30 May 20
19 May 20
When FIA Formula 3 driver Sophia Floersch was lifted from the wreckage after an accident in the Macau Grand Prix in 2018, the odds of her returning to racing looked slim. Less than two years later, Floersch speaks about the mental implications of the incident and how she overcame adversity to return to the race track.
"When I had the crash, of course, I was in hospital right afterwards with a lot of doctors and nurses around me," says Floersch, speaking to fellow racer Charlie Martin. "But for me, it was always clear to go back in the car and to keep on racing."
In November 2018, Floersch was taking part in the 2018 Macau Grand Prix when on Lap 4, she made contact with Jehan Daruvala, catapulting her and her car into Lisboa Bend at high speed. The following 24 hours saw Floersch undergo life-changing surgery, which saved her from paralysis.
"[In hospital] I didn't understand that the injury I had was that bad...so I was like, 'of course I'm going to go back, there's no question.' said the German driver, recalling the moments after the surgery. From there, aged just 17 at the time, she embarked on a journey to recovery, overcoming both mental and physical barriers.
"I think, at that time, I realised how much I actually love the sport - just because I wasn't able to do it...I think it was one of the longest times I haven't been driving a race car - I missed it so much."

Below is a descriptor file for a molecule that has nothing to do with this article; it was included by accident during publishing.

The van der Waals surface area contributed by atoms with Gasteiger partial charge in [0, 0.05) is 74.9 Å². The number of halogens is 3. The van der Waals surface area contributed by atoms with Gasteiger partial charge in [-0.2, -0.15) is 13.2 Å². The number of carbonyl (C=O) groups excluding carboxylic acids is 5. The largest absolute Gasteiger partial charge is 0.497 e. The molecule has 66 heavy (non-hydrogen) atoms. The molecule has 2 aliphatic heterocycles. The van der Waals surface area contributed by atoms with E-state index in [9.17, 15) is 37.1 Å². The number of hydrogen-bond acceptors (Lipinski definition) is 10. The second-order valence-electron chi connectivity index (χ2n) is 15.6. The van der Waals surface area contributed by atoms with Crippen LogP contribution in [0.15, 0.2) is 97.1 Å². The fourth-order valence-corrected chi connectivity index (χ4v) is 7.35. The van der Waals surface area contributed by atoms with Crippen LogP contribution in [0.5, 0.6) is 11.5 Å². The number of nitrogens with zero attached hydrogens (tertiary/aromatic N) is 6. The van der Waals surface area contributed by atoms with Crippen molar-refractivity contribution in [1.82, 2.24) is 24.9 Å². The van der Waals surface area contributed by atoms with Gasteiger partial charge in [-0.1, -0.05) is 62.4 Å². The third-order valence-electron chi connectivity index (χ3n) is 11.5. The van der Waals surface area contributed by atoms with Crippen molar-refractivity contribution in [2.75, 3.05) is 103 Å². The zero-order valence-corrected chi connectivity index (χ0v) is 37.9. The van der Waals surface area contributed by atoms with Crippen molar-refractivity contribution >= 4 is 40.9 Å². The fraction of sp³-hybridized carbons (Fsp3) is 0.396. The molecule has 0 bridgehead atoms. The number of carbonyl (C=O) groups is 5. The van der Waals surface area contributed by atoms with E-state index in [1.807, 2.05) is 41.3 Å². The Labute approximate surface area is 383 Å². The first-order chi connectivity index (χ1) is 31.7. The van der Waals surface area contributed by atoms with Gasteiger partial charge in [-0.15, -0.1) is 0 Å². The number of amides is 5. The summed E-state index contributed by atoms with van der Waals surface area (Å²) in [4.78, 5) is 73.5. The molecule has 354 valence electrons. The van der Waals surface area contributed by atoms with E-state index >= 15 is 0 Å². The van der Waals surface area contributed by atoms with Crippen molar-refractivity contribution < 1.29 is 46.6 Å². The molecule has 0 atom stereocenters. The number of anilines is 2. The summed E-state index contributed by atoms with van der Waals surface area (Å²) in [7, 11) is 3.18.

After making a remarkable return to the race track at Monza in March 2019, Floersch defied the odds and returned to the scene of the accident and competed in the 2019 Macau Grand Prix with HWA Team.
"When I stepped back in the car and drove the first laps of Monza, I was just super happy - I actually had goosebumps on my whole body because I was so happy to be back and thankful to all the doctors and the supporters I had during that time.
"When I came back to Macau last year, that was something different - that was my real comeback.
"There was a lot of media about it - they made it such a big story. For me, it wasn't that much of an issue but because of talking and getting asked about it so much, the first time I went into that corner, it was strange.
"I remember everything from that crash. Of course, you have a strange feeling but then it was gone after some laps."
With the help of her family and supporters, Floersch was able to return full-time to racing. Floersch has since taken part in two rounds of the ABB Formula E Race at Home Challenge in support of UNICEF.
"You really have to be clear in your head when you do such a comeback to a place where you had an incident.
"That weekend, it was really important for me to have my family there - they supported me.
"I was just so happy to be able to do it again - it's one of the best tracks in the world," she adds.